from the history-lessons dept
Earlier this year, for example, he (along with his co-author for the book, David Kline), wrote a piece for the Harvard Business Review, claiming that patent system delays are costing millions of jobs. To support the claim that patents do create jobs, there's the following:
In contrast, we know that patents create jobs -- sometimes many thousands of them. Just consider the job-creating effects of Steve Wozniak's 1979 patent for a microcomputer, for example, or Larry Page's 1998 patent for Google's search engine. Then there's Jack Kilby's 1959 patent on the semiconductor integrated circuit, which gave birth to a semiconductor industry that directly employs 185,000 people just in the U.S. today, as well as contributing to jobs throughout the larger $1.1 trillion global electronics industry.Note the implicit (totally false) assumption made there: that these products and jobs were entirely a result of these patents. This is false. In all three areas, there was tremendous work being done among competitors in the same fields, and the innovation that happened was not because of the patents (in fact, all of the patents discussed had almost nothing to do with the later success of the technologies in question). If you look at the history of the semiconductor industry, the PC industry and the search business -- all were built on widespread sharing of ideas among different researchers, rather than hoarding it and using patents to keep others from the market.
Larry Page's search engine work was really based on Jon Kleinberg's research at MIT & Cornell which was openly shared, and which Page built on. When others copied Google's ranking mechanism, Google never sued or, as far as I can tell, even threatened to sue. And most of the "jobs" created by Google came about not because of the patented search ranking mechanism, but because of Google's execution in the marketplace, and its creative decisions on how to implement more "user-friendly" advertising. It appears as if Google barely valued the patent at all.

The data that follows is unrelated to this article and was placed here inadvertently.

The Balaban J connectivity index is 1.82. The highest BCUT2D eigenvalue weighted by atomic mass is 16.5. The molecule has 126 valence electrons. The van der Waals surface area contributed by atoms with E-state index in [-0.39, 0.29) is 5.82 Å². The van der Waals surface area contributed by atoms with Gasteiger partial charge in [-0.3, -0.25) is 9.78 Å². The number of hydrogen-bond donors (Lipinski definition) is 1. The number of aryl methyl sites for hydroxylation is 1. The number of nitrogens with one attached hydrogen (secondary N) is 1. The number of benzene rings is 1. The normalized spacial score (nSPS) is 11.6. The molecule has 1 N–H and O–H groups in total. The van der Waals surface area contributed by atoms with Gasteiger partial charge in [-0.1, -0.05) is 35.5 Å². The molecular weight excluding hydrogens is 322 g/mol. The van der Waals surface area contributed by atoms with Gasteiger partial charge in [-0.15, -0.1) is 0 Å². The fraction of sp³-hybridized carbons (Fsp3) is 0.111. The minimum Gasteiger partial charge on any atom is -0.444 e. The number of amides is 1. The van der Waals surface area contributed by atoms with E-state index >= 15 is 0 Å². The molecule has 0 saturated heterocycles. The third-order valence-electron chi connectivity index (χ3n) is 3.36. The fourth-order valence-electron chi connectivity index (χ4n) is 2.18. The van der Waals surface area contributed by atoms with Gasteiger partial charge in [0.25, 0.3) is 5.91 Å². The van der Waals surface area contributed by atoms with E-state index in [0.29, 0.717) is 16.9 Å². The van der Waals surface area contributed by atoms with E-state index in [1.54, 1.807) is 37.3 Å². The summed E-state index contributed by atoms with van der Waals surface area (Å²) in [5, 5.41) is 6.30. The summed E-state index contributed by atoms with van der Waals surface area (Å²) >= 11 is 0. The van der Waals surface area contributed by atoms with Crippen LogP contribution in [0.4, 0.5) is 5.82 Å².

As for the the PC industry, Wozniak's "microcomputer," was very much based on a sharing culture around the Homebrew Computing Club in Silicon Valley, where plenty of development was going on entirely outside of what was happening in the patent world. What made Apple a success wasn't its patents, but the incredible focus and salesmanship of Steve Jobs. And, of course, it's notable that it wasn't long before the big jump Apple made was due to Steve Jobs directly copying the graphical user interface that was first invented at SRI and then redone at Xerox PARC (by folks who had seen it/worked on it at SRI). Jobs saw it at PARC and copied it. Note what was important here: the real revolution and job growth came from the open sharing of info, and better execution, not from patents or patent licensing.
Finally, as for the example of Jack Kilby, that may be the worst of them all. After all, while Kilby patented the integrated circuit in 1959, his integrated circuit, was based on germanium. Just a couple months later, Robert Noyce came out with his patent application for the integrated circuit... based on silicon. The fact that I live in Silicon Valley rather than Germanium Valley should suggest how much the world actually valued Kilby's original patent. Separately, the fact that multiple inventors (and there were more) were reaching the same conclusion shows that it wasn't patents that drove this innovation and the corresponding job growth, but the natural progression of the needs of the market.